Posted by: John Doe | Nov 17, 2015 10:43:19 AM

I wonder if CG should have also question Debbie about why Adnan would be asking Hae for a ride in the first place since he had his car with him that day.

Posted by: Tyler | Nov 17, 2015 10:51:07 AM

Mailing a subpoena to the wrong address is inexcusable. And subpoenas are served personally, not mailed. A subpoena not served personally is usually without any force or effect. This is pure incompetence. How did Tina ever get through this trial if she can't even direct her staff to serve subpoenas properly?

Posted by: JoeShmoe99 | Nov 17, 2015 11:54:12 AM

Re. the latest episode...it's interesting to note that Don's mother was no longer general manager at the time of the 2nd subpoena, with no current position noted - had she left? https://viewfromll2.files.wordpress.com/2015/03/subpoena-production-to-urick-10-7-99-dons-additional-records.pdf

Posted by: Cupcake | Nov 17, 2015 12:09:34 PM

I wish this case was a perfect storm, but I've dug enough to know it's not.

Posted by: Jason P | Nov 17, 2015 12:38:11 PM

Have the clerks/students who were working for Ms. Gutierrez at the time been interviewed recently? With her gone, their perspectives/memories of the case would be very interesting.

Posted by: Cameron | Nov 17, 2015 5:14:30 PM

Here is the rule: Disclosure of information and witnesses. Upon receipt of notice that the defendant intends to rely upon an alibi defense, the prosecutor shall inform the defendant in writing of the specific time, date, and place at which the offense is alleged to have been committed.Surprise Time of Murder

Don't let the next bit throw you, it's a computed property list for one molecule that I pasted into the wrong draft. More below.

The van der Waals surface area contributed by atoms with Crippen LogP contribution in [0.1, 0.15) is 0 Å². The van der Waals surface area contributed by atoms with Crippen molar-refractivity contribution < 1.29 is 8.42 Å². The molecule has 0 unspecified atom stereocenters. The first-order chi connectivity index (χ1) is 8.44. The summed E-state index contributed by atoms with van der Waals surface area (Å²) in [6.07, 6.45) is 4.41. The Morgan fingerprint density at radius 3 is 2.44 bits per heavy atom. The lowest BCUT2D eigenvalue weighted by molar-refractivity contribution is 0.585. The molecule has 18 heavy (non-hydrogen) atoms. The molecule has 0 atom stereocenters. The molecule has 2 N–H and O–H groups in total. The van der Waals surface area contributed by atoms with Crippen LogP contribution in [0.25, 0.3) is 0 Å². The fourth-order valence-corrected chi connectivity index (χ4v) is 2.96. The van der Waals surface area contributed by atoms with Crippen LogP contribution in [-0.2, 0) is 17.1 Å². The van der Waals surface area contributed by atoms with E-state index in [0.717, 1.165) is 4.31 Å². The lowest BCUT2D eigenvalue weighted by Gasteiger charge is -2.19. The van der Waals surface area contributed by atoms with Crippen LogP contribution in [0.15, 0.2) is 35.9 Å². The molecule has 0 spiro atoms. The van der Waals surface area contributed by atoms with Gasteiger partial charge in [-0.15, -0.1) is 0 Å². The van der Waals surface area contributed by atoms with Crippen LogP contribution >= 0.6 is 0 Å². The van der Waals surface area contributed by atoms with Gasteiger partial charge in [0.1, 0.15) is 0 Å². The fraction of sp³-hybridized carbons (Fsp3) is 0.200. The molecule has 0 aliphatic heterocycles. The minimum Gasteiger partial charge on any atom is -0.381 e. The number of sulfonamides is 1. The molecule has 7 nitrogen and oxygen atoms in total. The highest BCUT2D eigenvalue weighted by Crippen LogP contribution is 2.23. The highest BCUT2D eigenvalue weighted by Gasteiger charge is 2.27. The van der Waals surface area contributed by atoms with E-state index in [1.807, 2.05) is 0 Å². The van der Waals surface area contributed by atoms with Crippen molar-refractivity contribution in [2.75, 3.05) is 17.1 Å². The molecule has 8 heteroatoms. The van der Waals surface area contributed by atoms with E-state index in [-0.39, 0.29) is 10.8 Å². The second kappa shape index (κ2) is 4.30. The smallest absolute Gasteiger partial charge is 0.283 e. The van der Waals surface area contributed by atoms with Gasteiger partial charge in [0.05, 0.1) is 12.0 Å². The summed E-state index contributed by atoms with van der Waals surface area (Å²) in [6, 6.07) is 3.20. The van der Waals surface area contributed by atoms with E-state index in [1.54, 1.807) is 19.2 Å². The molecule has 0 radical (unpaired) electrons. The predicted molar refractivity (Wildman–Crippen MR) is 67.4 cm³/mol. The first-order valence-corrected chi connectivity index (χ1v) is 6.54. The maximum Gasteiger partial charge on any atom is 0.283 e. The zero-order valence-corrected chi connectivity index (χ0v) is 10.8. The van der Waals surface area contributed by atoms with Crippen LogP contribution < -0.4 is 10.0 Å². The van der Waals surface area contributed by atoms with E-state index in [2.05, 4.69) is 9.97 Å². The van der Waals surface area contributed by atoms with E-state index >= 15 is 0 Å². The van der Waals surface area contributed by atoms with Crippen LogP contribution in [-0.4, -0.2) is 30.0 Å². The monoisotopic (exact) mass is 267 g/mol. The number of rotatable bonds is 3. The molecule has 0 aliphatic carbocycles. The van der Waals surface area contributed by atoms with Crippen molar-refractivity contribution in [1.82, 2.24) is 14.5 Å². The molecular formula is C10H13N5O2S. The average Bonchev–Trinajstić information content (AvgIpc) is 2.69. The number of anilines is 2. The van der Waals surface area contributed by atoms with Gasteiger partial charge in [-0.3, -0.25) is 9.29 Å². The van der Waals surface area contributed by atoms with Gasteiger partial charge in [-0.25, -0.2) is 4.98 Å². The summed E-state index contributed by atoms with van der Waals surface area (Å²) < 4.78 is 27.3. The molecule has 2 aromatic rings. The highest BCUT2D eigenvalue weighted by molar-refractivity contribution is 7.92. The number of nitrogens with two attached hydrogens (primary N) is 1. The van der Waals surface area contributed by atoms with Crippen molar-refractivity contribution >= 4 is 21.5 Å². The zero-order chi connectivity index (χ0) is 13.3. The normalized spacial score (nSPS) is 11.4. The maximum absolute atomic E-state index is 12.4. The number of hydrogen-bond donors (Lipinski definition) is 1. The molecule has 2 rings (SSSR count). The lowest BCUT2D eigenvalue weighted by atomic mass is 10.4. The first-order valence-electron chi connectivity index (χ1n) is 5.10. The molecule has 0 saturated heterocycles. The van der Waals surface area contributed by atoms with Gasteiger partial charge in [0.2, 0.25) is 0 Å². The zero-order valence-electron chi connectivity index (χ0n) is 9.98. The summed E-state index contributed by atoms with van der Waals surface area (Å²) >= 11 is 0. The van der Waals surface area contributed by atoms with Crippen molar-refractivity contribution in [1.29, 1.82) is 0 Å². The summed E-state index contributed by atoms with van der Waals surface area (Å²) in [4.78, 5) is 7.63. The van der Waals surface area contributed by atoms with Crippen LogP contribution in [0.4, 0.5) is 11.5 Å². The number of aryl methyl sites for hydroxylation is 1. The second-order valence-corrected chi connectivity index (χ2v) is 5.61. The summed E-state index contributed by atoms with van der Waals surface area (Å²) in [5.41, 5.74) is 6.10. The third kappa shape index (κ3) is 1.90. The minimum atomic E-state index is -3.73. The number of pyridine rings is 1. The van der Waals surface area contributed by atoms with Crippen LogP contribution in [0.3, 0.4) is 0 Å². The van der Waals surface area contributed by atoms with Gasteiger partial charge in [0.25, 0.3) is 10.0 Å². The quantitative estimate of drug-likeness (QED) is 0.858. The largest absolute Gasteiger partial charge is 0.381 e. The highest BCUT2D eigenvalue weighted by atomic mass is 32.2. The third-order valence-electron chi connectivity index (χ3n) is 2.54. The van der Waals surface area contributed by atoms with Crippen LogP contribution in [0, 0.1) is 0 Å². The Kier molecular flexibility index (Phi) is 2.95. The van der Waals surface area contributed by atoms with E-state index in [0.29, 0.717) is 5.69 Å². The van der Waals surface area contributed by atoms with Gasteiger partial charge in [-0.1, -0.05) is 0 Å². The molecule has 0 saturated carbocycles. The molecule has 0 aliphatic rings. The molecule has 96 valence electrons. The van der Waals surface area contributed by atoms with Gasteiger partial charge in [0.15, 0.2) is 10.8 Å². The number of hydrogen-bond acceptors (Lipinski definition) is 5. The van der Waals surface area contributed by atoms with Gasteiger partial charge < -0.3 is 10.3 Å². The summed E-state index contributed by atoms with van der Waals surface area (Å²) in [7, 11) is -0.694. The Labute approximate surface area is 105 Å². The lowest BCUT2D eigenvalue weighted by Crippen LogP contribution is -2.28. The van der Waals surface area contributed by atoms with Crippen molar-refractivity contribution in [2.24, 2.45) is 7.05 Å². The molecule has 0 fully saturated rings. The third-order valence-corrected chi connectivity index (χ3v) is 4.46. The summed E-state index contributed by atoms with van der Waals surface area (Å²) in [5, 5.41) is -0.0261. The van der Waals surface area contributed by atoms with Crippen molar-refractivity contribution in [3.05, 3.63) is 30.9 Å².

When did CG learn about the prosecution’s theory that HNL was murdered prior to 2:36? It seems that she did not know this crucial information prior to the 1st trial. And since she didn’t know, wouldn’t that constitute a surprise which Adnan should have been provided more time to prepare - to include where he was during this time (Asia Mclain)?

The rules of alibi were NOT followed by the prosecution for which upon notice of an alibi by the defense – the prosecution was required to promptly provide CG with the alleged time and place of HML’s murder. Would this be both an alibi rule and Brady violation too?

Because CG was not informed in advance of trial of the time/location of the crime, there was significant prejudice against Adnan and constitutionally he was not given a fair trial.

Posted by: steve adachi | Nov 18, 2015 12:04:50 AM

How about this as a starting point for trial strategy: Cristina knew there was a fair to certain chance that Adnan was guilty. She was afraid of what she might end up eliciting, since by that point some of the witnesses also thought Adnan was guilty (Debbie, Aisha, Becky). Even Krista, who thinks Adnan is innocent, gave the worst possible evidence against Adnan.

Re: track people: no one has ever claimed that Adnan didn't go to track. It's the Prosecution's case that Adnan was at track that day. CG needed to prove where Adnan was before track. Again, if there was a good chance of Adnan's guilt, nothing Asia had to say was worth risking.

As for Bilal: producing testimony from someone who wasn't willing to stand up in court and say it in person is very risky just in itself. The jury would not receive it well and think he'd changed his mind/think CG was desperate. I don't know if details of the arrest could have been explored by the prosecution. If it could, imagine Urick or Murphy saying, 'So, CG's former client, who was arrested for sexual molestation of minors in the Mosque, and who has now run away somewhere, said he saw Adnan that night.' Hmmm...

If we know that even Adnan's character witnesses would not say they saw Adnan at Mosque on the 13th, CG was not going to be able to get anyone else to say they'd seen him.

Posted by: BonaFide | Nov 18, 2015 3:11:53 AM

Gee: Great point. I think her heavy caseload had a big impact on Adnan’s case.

Matt: True, but her great reputation preceded her. They had no idea what was coming.